Connecting moms in Polk County, Fla.
Our daughter will be a senior in high school this year with the possibility of graduating six months early. We have been looking into colleges but need financial assistance. Some of these deals look too good to be true. What is the best way to weed out the offers that may be potential scams?
If you are only looking online, it's best to contact the college and ask for a copy of their scholarship offers. We found one for our son but when we met with the counselor from the school, she said the one we had chosen was no longer available. When we mentioned it was on their site, she said that the information on it had not been updated and/or was overlooked. This put us in a serious jam and we had to rush out and try to find something similar at a different college. It's a smart move to go in and talk to the financial office before putting all your eggs in one basket. - W. K. in San Antonio, TX
There are definitely all kinds of scams on the internet that sound exciting and seem quite professional. Things can quickly get out of hand if you do not follow through with each college your daughter is interested in if you simply base a choice on things you read on the internet. It's safe to say that everything offered needs to be verified with the actual company, or in your case, each individual college. Be aware of “free money” for college tuition, especially if it's not a school with a real address and phone number listed where you can actually call and perhaps visit and ask questions or get info mailed to you. Be sure to read all the fine print on each article, form and handbook and ask for any addendum. Also, check for any dates that any of these have and be sure they're current. In fact, ask if guidelines have been updated recently or if they are in the works to be changed in the next six months. With all the available books and online information about the many schools, you should never have to pay anyone or any company to find scholarships for your daughter. If a college has scholarships available, they will certainly let the public know because they very much want to give it to the right student. Of course, many have guidelines about the recipient that may require certain grades, background, etc. and can even stipulate specific extracurricular activities or volunteering for the student associated with one. For those that you and your daughter are most interested in, get every offer and every detail in writing; never base a decision on any verbal discussion or promise.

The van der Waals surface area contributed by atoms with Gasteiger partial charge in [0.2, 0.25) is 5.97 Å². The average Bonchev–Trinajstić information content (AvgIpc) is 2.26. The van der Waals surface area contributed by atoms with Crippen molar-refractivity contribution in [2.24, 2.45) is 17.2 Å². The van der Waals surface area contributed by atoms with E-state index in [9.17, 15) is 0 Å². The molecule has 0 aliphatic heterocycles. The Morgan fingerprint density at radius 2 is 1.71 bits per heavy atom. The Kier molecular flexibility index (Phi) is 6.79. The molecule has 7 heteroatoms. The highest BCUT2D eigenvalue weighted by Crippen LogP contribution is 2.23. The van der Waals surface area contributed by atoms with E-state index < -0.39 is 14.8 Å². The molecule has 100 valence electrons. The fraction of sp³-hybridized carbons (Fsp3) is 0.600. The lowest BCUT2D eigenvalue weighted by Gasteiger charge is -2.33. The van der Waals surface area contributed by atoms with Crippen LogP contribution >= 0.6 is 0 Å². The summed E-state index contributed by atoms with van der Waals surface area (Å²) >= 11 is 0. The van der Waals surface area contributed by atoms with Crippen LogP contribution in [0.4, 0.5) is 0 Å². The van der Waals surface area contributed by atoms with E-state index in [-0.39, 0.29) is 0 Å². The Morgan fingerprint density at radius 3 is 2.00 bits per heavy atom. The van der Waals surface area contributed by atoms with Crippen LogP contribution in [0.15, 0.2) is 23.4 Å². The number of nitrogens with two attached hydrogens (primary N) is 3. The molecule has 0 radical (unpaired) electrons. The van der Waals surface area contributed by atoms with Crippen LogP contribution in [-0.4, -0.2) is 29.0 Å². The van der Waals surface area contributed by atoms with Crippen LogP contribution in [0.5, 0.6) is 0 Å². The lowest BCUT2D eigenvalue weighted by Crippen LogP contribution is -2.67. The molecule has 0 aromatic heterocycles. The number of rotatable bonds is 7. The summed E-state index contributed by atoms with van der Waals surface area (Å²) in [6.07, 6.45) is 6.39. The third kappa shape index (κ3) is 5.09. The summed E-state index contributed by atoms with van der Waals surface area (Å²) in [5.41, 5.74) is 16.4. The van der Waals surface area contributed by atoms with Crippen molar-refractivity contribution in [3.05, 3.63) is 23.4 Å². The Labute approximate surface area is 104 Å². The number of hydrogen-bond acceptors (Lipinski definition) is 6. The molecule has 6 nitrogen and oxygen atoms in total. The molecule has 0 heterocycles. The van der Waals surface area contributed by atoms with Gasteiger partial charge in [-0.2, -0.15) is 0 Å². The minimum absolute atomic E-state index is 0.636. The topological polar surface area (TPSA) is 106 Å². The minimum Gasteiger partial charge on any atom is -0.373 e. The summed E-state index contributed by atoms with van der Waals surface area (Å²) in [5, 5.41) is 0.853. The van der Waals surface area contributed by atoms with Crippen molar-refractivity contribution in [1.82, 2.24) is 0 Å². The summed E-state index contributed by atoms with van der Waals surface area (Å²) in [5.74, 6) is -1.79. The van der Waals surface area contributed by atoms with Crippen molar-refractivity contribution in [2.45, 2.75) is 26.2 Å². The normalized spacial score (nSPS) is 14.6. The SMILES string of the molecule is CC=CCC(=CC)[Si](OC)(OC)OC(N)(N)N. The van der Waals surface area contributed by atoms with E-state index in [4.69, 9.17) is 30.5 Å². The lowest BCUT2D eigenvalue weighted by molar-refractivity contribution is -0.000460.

CAN YOU HELP?
We have four children and have to watch our money closely. Three of them are girls and like to dress fashionably but it gets quite expensive. My solution to is shop at the Goodwill or Salvation Army centers near us. My sister-in-law says we should not tell the children where we buy their clothing due to the potential ridicule that could happen if the other kids at school should find out. Should we explain to our kids about our budget and where we buy their clothes or let them continue to think they're new?
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